Europe

Irish to expel Israeli diplomat over Hamas killing

Mahmoud al-Mabhouh
Image caption Mahmoud al-Mabhouh was found dead in a hotel room in Dubai

The Irish Republic is to expel an Israeli diplomat over the use of fake passports in the killing of a Hamas official in Dubai.

Foreign Minister Micheal Martin said an investigation had proved that eight Irish passports used in the operation were forgeries.

Hamas official Mahmoud al-Mabhouh was found dead in a Dubai hotel in January.

Dubai police have said they are 99% sure Israeli agents were involved, though Israel says there is no proof.

Mr Martin said in a statement that Israel had been "requested to withdraw a designated member of staff of its embassy" and that he expected the request would "be quickly acceded to".

"The misuse of Irish passports by a state with which Ireland enjoys friendly, if sometimes frank, bilateral relations is clearly unacceptable and requires a firm response," he said.

In Jerusalem, foreign ministry spokesman Yigal Palmor said the Israeli government regretted the Irish decision, which he said was "not in line with the importance of our relationship with the Irish government".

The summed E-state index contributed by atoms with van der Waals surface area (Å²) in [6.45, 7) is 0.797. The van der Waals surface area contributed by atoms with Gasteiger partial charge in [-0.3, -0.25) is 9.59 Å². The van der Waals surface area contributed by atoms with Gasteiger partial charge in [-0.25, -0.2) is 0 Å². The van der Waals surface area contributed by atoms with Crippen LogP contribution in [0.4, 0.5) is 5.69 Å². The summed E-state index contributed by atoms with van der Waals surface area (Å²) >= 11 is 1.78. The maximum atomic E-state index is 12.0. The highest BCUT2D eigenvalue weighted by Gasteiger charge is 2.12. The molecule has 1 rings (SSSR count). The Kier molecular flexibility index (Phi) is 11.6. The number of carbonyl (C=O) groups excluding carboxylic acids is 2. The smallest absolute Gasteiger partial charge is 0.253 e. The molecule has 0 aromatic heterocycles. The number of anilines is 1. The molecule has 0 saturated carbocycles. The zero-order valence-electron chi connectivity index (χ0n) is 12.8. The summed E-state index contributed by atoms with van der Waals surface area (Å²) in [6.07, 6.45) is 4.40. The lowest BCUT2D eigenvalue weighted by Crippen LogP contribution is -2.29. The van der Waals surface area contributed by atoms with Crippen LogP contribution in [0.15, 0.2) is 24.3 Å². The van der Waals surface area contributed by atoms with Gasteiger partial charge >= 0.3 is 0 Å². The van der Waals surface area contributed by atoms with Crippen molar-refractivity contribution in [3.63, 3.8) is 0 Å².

'No denial'

Forged British, French, Australian, and German passports were also used in the Dubai operation.

The UK and Australia have already expelled Israeli nationals over the forgeries.

Mr Martin said the Irish had co-operated closely with British and Australian authorities in their investigation of the killing.

He cited "the inescapable conclusion that an Israeli government agency was responsible for the misuse and, most likely, the manufacture of the forged Irish passports associated with the murder of Mr Mabhouh".

Irish authorities had asked for Israeli help in their investigation, he said, but such efforts had "yielded no response and no denial of Israeli involvement".

Six of the eight fake passports used the numbers of existing Irish passport holders, while the other two contained invented numbers conforming to the Irish format, the foreign ministry said.

Mr Martin said those whose passport numbers had been used had been issued with new passports and that he was confident this would allow them "to travel free from any suspicion".

"As I have stated from the outset, my priority throughout this affair has been to ensure the security of the innocent Irish citizens affected and to protect the integrity of the Irish passport," he said.

Last week it emerged that authorities in Poland arrested a suspected Israeli agent in connection with Mr Mabhouh's death.

Germany is seeking his extradition over a forged German passport used by one of the killers.

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